The percentage of people saying they have recently donated to charity dropped to 55% a year into the pandemic, from a pre-Covid 69%, data from nfpSynergy has shown.
In January 2020, when nfpSynergy asked the British public whether they had donated to charity in the previous
three months. 69% said they had, which largely correlates with previous trends seen by nfpSynergy across the decade. However, the pandemic’s impact saw this fall to 54% by August 2020, rising slightly to 59% in November 2020, before dropping down to 55% in March 2021.
While there is little differentiation between male and female, nfpSynergy’s data shows a different story in regards to age. While younger age groups have remained quite stable in their giving, there have been significant drops among those aged 35 and over.
68% of 16-24-year-olds said they had donated pre-pandemic, dropping slightly to 61% as of March this year. For 25-34-year-olds the percentage remained stable at 64% this March compared to 65% in January last year.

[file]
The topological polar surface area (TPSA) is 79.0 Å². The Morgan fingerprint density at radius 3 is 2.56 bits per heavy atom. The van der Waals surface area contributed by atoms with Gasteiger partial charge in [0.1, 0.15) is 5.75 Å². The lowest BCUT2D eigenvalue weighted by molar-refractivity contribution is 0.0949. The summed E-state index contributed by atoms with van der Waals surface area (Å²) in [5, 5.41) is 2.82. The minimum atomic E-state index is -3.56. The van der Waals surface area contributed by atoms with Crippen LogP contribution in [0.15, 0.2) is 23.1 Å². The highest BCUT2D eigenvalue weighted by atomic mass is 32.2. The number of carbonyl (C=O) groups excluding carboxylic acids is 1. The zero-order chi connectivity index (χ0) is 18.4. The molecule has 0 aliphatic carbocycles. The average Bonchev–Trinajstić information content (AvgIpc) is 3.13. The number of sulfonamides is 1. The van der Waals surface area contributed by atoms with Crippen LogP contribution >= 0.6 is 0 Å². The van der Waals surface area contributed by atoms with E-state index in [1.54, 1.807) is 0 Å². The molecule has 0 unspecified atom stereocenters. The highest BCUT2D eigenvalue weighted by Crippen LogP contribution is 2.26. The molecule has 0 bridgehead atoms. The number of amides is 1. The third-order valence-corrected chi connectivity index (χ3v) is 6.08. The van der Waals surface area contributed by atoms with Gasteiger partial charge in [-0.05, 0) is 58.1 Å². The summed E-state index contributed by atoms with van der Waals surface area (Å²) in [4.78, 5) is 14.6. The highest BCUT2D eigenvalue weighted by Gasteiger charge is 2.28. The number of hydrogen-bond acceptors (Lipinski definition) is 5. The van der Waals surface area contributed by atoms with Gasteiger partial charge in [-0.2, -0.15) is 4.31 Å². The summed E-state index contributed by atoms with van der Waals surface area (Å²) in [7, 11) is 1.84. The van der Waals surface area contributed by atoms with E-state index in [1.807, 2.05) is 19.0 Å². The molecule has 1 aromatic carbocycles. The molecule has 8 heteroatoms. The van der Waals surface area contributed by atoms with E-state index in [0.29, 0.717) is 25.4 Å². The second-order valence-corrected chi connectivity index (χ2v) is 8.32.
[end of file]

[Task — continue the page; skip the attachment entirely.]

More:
However, while 71% of those aged 35-44 said they had donated pre-pandemic, that figure is now at 53%. And, whereas 71% of 45-54-year-olds said they had donated pre-pandemic, this has now dropped to 41% with a similar story across the other older age groups.
Looking forward, overall by March this year, 40% of the public said they forecasted making cutbacks in donations across the next 12 months. However, this is behind the percentage expecting to reduce spending on eating out, holidays, large purchases, clothing, and petrol. Eating out (58%) and holidays (53%) were top of the list.
The full findings can be read in nfpSynergy’s report, The Donation Deficit: How the pandemic has shaped charity donations.